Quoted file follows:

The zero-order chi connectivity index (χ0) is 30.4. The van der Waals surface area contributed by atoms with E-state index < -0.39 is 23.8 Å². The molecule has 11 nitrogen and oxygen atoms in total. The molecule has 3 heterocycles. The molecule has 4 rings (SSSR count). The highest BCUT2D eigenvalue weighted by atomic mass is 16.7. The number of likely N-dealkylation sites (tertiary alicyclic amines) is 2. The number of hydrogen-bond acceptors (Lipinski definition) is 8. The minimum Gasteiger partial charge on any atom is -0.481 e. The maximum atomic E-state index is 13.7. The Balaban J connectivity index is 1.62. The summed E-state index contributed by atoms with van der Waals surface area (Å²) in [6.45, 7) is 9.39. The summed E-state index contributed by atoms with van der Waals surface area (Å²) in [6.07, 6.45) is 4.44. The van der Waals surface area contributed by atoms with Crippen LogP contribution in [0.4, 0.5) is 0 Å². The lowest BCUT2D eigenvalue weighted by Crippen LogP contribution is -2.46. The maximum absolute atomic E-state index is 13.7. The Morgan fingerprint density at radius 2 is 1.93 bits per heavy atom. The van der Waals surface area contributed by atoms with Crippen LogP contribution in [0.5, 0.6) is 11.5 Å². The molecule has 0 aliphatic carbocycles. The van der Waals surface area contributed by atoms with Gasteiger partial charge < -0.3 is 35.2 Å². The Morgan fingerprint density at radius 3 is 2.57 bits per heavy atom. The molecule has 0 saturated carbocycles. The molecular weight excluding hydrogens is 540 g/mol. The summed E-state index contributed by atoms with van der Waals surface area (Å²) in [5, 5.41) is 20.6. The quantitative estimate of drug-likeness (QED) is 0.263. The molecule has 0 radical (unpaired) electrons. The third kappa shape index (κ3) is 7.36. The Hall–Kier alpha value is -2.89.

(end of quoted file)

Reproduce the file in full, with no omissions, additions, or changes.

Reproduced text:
The zero-order chi connectivity index (χ0) is 30.4. The van der Waals surface area contributed by atoms with E-state index < -0.39 is 23.8 Å². The molecule has 11 nitrogen and oxygen atoms in total. The molecule has 3 heterocycles. The molecule has 4 rings (SSSR count). The highest BCUT2D eigenvalue weighted by atomic mass is 16.7. The number of likely N-dealkylation sites (tertiary alicyclic amines) is 2. The number of hydrogen-bond acceptors (Lipinski definition) is 8. The minimum Gasteiger partial charge on any atom is -0.481 e. The maximum atomic E-state index is 13.7. The Balaban J connectivity index is 1.62. The summed E-state index contributed by atoms with van der Waals surface area (Å²) in [6.45, 7) is 9.39. The summed E-state index contributed by atoms with van der Waals surface area (Å²) in [6.07, 6.45) is 4.44. The van der Waals surface area contributed by atoms with Crippen LogP contribution in [0.4, 0.5) is 0 Å². The lowest BCUT2D eigenvalue weighted by Crippen LogP contribution is -2.46. The maximum absolute atomic E-state index is 13.7. The Morgan fingerprint density at radius 2 is 1.93 bits per heavy atom. The van der Waals surface area contributed by atoms with Crippen LogP contribution in [0.5, 0.6) is 11.5 Å². The molecule has 0 aliphatic carbocycles. The van der Waals surface area contributed by atoms with Gasteiger partial charge < -0.3 is 35.2 Å². The Morgan fingerprint density at radius 3 is 2.57 bits per heavy atom. The molecule has 0 saturated carbocycles. The molecular weight excluding hydrogens is 540 g/mol. The summed E-state index contributed by atoms with van der Waals surface area (Å²) in [5, 5.41) is 20.6. The quantitative estimate of drug-likeness (QED) is 0.263. The molecule has 0 radical (unpaired) electrons. The third kappa shape index (κ3) is 7.36. The Hall–Kier alpha value is -2.89.